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Faces of Stroke℠ Ambassadors

Photo of the 2012 Faces of Stroke Ambassadors

2012 Ambassadors from left: Dick, Charles, Bailey and Lenice.

National Stroke Association’s Faces of Stroke Ambassadors are campaign spokespeople chosen to represent the campaign and carry out an important mission to begin raising community-level awareness through activities, media outreach and rallying the stroke communities they live in.

Beginning in September, Faces of Stroke is highlighting specific conditions related to stroke. Visit this page regularly to meet new ambassadors, hear their stories and share yours.

Photo of Karen


September Is National Atrial Fibrillation Awareness Month

People with atrial fibrillation (Afib) are five times more likely to have a stroke than people without Afib are. Managing Afib properly is very important—in fact it can save a life.

» Learn more about atrial fibrillation.

Photo of Grant


August: Spotlight on Returning to Work

Stroke can have a significant impact on someone’s life. For those still in the workforce, returning to work plays an important role in regaining independence and rejoining society. Several factors affect one’s ability to successfully return to work.

» Learn more about returning to work after stroke.


Photo of Ruth


July: Spotlight on FAST to Save Lives

Approximately 795,000 strokes will occur this year. More than 140,000 people die each year as a result of stroke. You can help save lives by knowing the signs and symptoms of a stroke.

Learn how to act FAST!

Bill and Kurt, stroke survivors with aphasia
Read more

June: National Aphasia Awareness Month

Aphasia is a disorder of communication that impairs a person’s ability to use and comprehend language. No two people experience aphasia the same way.


May is National Stroke Awareness Month
Learn more

May: National Stroke Awareness Month

Although stroke is the fourth leading cause of death and a leading cause of adult disability in the U.S., less than one third of people in the U.S. can recognize more than one stroke warning sign. Learn FAST to remember the warning signs of a stroke. Acting FAST and calling 9-1-1 immediately at any sign of a stroke can save your life.


Photo of Pamela and Diana

Pamela and Diana

April: National Minority Health Month

Health disparities remain widespread among members of racial and ethnic minority populations. Learn about the incidence of stroke among various minority groups and what you can do to prevent stroke from happening.


Photo of Jim Leong


March: National Nutrition Month®

The key to good nutrition is making informed food choices and developing sound eating habits. Learn how you can improve your well-being by making small changes.


Photo of Kathy Howard


February: The Heart-brain Connection

Leading a healthy lifestyle that includes physical activity and healthy eating habits can reduce your risk for both heart disease and stroke. Learn more.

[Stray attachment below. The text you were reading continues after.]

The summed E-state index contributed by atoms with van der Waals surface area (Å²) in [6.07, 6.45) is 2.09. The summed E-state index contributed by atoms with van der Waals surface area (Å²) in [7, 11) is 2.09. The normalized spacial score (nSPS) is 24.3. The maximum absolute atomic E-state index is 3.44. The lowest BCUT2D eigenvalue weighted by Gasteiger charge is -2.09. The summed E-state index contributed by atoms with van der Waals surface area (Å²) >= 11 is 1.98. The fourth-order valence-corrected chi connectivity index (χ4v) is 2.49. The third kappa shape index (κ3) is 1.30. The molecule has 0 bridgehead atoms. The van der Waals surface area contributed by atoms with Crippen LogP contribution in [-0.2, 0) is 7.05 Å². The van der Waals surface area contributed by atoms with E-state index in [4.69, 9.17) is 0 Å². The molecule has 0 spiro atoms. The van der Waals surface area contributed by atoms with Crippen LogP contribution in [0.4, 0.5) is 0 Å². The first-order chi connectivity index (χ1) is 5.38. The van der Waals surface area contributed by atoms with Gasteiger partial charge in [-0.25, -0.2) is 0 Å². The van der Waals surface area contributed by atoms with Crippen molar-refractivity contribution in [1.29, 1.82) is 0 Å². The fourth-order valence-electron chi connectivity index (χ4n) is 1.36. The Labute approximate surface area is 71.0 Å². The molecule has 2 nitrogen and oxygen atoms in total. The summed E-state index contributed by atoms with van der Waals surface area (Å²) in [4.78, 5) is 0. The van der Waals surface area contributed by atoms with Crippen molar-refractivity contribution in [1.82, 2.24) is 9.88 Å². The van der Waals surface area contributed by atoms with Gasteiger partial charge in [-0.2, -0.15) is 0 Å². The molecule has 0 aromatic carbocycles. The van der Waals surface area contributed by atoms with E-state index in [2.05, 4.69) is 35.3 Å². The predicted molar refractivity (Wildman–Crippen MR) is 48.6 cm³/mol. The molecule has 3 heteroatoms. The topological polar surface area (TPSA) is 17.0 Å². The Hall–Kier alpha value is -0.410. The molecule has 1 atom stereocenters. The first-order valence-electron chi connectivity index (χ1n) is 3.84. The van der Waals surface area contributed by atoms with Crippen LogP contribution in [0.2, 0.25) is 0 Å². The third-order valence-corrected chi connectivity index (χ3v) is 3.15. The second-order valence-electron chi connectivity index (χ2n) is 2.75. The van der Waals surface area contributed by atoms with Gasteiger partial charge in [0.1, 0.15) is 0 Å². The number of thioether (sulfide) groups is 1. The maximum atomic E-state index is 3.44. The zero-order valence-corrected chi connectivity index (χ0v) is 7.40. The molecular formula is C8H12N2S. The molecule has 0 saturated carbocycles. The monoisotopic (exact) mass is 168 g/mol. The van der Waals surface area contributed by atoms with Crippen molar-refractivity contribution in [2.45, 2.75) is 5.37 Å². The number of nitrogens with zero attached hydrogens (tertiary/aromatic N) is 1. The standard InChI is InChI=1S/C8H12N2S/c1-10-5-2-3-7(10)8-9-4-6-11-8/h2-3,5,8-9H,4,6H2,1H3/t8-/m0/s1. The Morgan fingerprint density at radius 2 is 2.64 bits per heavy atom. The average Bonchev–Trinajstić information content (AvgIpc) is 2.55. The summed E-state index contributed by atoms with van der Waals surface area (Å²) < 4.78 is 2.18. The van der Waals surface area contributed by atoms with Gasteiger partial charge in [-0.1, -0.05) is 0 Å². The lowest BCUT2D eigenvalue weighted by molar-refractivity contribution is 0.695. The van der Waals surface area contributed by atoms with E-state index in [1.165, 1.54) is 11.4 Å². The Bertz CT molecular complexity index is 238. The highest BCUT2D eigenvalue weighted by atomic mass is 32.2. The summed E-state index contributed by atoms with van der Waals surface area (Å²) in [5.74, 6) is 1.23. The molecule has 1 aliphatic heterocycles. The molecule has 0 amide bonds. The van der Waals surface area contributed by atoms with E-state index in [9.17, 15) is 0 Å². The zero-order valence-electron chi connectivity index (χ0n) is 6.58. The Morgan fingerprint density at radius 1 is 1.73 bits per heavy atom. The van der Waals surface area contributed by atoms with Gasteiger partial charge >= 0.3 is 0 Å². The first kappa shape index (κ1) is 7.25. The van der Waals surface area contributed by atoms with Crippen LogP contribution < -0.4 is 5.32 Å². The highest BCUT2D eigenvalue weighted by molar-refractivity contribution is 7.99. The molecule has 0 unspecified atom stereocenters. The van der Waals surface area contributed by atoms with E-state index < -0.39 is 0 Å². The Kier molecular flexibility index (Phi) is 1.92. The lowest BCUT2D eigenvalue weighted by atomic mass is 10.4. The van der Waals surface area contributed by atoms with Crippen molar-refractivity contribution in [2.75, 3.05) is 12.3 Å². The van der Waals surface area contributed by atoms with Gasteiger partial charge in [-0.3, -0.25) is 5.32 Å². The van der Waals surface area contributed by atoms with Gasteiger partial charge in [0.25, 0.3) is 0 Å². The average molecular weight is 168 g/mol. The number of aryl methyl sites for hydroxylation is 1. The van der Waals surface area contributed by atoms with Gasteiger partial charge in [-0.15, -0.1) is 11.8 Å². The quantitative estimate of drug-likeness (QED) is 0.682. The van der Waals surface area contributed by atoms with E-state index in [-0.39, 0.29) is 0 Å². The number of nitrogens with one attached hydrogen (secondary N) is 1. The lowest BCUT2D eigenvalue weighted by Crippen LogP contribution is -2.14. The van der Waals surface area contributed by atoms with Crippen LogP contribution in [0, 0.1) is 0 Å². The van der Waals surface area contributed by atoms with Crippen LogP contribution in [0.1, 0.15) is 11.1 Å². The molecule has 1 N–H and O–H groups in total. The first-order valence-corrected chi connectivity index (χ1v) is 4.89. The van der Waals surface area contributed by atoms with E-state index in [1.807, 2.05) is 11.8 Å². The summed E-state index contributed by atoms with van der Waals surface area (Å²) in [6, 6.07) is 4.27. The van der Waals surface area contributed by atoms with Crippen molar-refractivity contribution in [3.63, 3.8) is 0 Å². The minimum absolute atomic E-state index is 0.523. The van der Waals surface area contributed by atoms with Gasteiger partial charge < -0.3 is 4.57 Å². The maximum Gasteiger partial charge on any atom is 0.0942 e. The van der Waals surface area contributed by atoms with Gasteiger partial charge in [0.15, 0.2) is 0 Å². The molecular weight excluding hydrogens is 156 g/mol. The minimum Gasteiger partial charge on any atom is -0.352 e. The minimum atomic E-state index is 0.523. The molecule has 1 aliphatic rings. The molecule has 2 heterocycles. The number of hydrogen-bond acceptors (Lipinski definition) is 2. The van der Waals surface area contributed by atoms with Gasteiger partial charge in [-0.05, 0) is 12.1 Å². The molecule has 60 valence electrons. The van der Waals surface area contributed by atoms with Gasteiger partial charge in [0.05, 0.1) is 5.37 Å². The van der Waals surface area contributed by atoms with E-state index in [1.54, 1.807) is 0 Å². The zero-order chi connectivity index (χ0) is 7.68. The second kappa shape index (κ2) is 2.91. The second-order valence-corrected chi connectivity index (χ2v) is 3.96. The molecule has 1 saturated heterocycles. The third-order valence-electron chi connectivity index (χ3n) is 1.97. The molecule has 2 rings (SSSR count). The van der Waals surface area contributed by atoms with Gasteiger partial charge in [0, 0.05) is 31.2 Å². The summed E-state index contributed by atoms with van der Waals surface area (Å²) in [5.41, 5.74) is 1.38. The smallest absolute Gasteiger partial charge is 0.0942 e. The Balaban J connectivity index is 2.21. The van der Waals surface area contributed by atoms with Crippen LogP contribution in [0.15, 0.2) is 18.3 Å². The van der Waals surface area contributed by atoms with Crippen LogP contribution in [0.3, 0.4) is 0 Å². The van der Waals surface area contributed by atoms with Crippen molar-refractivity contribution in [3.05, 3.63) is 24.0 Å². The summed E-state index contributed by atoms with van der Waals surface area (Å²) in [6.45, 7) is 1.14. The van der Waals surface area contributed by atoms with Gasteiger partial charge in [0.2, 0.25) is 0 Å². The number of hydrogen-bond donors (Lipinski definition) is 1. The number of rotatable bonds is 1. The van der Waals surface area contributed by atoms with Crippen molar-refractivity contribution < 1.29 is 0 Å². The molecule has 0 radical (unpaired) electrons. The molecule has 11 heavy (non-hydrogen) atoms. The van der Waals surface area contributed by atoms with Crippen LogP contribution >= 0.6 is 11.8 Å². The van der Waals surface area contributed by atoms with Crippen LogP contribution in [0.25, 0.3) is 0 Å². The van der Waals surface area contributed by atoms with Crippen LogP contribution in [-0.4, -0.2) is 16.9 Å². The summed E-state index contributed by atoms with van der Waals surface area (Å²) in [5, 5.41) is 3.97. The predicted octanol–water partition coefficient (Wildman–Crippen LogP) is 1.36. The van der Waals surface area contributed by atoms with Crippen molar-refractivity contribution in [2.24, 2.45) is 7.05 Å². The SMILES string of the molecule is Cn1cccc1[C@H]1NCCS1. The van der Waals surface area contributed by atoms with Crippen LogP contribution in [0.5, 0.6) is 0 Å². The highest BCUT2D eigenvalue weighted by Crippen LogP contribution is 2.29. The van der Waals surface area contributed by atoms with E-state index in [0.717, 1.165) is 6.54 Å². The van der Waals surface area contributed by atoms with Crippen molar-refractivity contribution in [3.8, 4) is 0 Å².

Photo of Julie Hyman


January: International Quality of Life Month

To stroke survivors, quality of life is an important health outcome. Coping effectively with stroke-related impairments plays an integral role in the overall recovery process. Learn more.


Photo of Elijah with his mom


December: Spotlight on Pediatric Stroke

Anyone, at any age, can have a stroke, including unborn babies, newborns, children and teenagers. In the U.S., stroke affects about six in 100,000 children. Learn more.


Photo of Henry Winkler


November: National Family Caregivers Month

Family caregivers play an essential role in their loved ones’ recovery. Learn why Henry Winkler is helping National Stroke Association celebrate this important month. Learn more.

Photo of Sonja


October: Depression Education and Awareness Month, Featuring Pseudobulbar Affect (PBA)

Pseudobulbar affect (PBA) is often mistaken for depression. Meet Sonja, stroke survivor and PBA patient, and her daughter Amber. Together they are speaking out on this often undiagnosed condition. Learn more.

Photo of Jason


Photo of Pag


September 2012: National Atrial Fibrillation Awareness Month

In most cases, Afib is asymptomatic. Meet two individuals affected by Afib who are raising awareness on this important subject. Learn more.

Get to know the Faces of Stroke Ambassadors and see how you can support their efforts by clicking on individual ambassador profiles below.

Photo of Bailey Photo of Charles Photo of Dick Photo of Lenice Read the official Faces of Stroke blog
for personal entries by each Ambassador.
Bailey Charles Dick Lenice  
To learn more about how you can get involved as a Faces of Stroke Ambassador, contact faces@stroke.org.

Faces of Stroke campaign is supported by funding provided by Boehringer Ingelheim Pharmaceuticals, Inc., Allergan, Inc., Medtronic, Inc., Avanir Pharmaceuticals, Inc., Acorda Therapeutics, Inc., and Genentech Inc.

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